Street art leaves the city and goes out into the woods in search of a new context without defacing nature thanks to a few massive rolls of clear engineering film. With Moscow-based artist Evgeny Ches’s ‘cellograffiti,’ animals and text loom large between the trunks of trees in temporary installations with a ghostly effect. The residents of the forest often take center stage, including squirrels, polar bears and chimpanzees.
Ches finds it a natural transition (no pun intended) since he likes to integrate the surroundings into each of his works, letting the surface of whatever he’s painting show through instead of painting a background. He notes that using plastic wrap is also a great way for budding graffiti artists to practice.
“Some years ago I saw some guys, who painting on transparent film fixing between, as I can remember, two columns,” says Ches. “The idea to paint on film belongs to French artist Kanos and some time later he and his friend Astro developed cello graffiti. I find this technology interesting and I decided to borrow this idea and use it in my painting. This contrast seems very interesting to me when street art moves to natural environment, and this contrast and harmony at the same time are combined in photo in very unusual way.”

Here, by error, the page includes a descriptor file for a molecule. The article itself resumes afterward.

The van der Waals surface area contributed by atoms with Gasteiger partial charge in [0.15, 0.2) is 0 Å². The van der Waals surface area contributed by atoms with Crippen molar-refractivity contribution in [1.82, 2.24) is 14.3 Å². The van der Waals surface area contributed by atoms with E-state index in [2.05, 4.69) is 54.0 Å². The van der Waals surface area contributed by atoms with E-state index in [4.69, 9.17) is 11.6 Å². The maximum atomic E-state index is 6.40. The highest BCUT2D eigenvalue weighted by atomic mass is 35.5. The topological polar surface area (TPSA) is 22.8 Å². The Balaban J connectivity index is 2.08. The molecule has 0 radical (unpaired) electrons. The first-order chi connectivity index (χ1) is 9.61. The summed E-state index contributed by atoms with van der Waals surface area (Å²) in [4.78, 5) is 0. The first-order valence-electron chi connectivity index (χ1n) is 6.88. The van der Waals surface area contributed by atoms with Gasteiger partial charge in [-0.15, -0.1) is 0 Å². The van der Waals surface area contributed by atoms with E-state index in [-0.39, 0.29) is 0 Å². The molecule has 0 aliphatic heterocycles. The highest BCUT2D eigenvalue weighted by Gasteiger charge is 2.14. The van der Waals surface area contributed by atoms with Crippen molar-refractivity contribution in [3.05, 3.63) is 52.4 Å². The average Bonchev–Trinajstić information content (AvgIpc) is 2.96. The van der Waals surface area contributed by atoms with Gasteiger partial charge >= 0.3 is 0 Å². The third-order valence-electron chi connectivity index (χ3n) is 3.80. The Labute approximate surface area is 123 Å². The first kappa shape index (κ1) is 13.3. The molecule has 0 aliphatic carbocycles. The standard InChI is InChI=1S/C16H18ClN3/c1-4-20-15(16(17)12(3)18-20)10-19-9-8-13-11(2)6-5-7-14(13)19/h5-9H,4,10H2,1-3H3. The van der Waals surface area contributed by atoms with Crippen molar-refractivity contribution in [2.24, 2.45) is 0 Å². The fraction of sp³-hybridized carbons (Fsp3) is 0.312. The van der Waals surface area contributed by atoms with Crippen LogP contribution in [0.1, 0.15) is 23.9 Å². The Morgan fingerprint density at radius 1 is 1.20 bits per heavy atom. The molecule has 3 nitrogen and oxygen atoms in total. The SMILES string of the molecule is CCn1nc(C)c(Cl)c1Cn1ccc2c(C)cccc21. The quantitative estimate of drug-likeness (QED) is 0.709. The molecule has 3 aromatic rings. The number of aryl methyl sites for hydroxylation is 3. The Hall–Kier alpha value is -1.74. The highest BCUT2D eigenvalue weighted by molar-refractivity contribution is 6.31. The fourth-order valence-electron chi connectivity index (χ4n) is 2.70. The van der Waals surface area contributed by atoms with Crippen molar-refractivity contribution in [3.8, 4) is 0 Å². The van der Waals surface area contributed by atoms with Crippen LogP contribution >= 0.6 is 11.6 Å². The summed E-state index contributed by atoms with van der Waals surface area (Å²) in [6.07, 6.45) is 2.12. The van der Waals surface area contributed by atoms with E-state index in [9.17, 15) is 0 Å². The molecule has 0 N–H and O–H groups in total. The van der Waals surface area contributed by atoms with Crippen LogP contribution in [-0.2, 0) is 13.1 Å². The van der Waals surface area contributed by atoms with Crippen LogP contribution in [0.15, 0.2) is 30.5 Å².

In the video, Chex explains that the first time he tried the technique, he didn’t realize there was a special kind of plastic wrap he could get that offered a large surface, and used about ten rolls of food film instead. Engineering film is better because it’s dense and remains transparent, allowing the viewer to see the landscape behind the paint.